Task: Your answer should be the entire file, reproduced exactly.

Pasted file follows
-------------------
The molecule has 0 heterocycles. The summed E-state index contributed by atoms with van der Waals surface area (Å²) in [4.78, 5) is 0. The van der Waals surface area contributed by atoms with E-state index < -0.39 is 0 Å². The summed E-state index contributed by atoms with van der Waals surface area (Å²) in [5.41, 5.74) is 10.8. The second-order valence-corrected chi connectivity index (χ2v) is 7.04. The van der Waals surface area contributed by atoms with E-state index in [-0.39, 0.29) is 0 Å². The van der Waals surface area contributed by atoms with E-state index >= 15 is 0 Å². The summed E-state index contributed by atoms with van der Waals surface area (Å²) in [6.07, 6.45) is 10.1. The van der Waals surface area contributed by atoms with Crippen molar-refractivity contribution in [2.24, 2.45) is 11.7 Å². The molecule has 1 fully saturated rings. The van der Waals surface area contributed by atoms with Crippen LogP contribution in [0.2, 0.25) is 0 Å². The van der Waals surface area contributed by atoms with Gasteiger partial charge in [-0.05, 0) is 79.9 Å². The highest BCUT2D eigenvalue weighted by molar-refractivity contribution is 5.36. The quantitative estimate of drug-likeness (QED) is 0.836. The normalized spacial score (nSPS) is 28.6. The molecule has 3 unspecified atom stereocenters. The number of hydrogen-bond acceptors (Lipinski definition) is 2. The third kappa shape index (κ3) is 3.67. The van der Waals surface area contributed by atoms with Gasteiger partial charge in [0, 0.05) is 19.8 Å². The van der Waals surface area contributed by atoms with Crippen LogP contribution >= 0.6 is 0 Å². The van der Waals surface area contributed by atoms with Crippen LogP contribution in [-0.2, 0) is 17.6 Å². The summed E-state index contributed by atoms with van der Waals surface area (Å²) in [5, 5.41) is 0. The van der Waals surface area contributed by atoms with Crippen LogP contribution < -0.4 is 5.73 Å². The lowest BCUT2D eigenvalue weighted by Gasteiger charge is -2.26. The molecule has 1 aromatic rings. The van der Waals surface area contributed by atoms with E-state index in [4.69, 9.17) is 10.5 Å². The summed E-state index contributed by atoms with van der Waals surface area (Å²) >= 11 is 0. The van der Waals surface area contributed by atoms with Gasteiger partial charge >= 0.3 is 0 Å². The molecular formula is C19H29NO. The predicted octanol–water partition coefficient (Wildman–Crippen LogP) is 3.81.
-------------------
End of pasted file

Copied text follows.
The molecule has 0 heterocycles. The summed E-state index contributed by atoms with van der Waals surface area (Å²) in [4.78, 5) is 0. The van der Waals surface area contributed by atoms with E-state index < -0.39 is 0 Å². The summed E-state index contributed by atoms with van der Waals surface area (Å²) in [5.41, 5.74) is 10.8. The second-order valence-corrected chi connectivity index (χ2v) is 7.04. The van der Waals surface area contributed by atoms with E-state index in [-0.39, 0.29) is 0 Å². The van der Waals surface area contributed by atoms with E-state index >= 15 is 0 Å². The summed E-state index contributed by atoms with van der Waals surface area (Å²) in [6.07, 6.45) is 10.1. The van der Waals surface area contributed by atoms with Crippen molar-refractivity contribution in [2.24, 2.45) is 11.7 Å². The molecule has 1 fully saturated rings. The van der Waals surface area contributed by atoms with Crippen LogP contribution in [0.2, 0.25) is 0 Å². The van der Waals surface area contributed by atoms with Gasteiger partial charge in [-0.05, 0) is 79.9 Å². The highest BCUT2D eigenvalue weighted by molar-refractivity contribution is 5.36. The quantitative estimate of drug-likeness (QED) is 0.836. The normalized spacial score (nSPS) is 28.6. The molecule has 3 unspecified atom stereocenters. The number of hydrogen-bond acceptors (Lipinski definition) is 2. The third kappa shape index (κ3) is 3.67. The van der Waals surface area contributed by atoms with Gasteiger partial charge in [0, 0.05) is 19.8 Å². The van der Waals surface area contributed by atoms with Crippen LogP contribution >= 0.6 is 0 Å². The van der Waals surface area contributed by atoms with Crippen LogP contribution in [-0.2, 0) is 17.6 Å². The summed E-state index contributed by atoms with van der Waals surface area (Å²) in [5, 5.41) is 0. The van der Waals surface area contributed by atoms with Crippen LogP contribution < -0.4 is 5.73 Å². The lowest BCUT2D eigenvalue weighted by Gasteiger charge is -2.26. The molecule has 1 aromatic rings. The van der Waals surface area contributed by atoms with E-state index in [4.69, 9.17) is 10.5 Å². The summed E-state index contributed by atoms with van der Waals surface area (Å²) >= 11 is 0. The van der Waals surface area contributed by atoms with Gasteiger partial charge >= 0.3 is 0 Å². The molecular formula is C19H29NO. The predicted octanol–water partition coefficient (Wildman–Crippen LogP) is 3.81.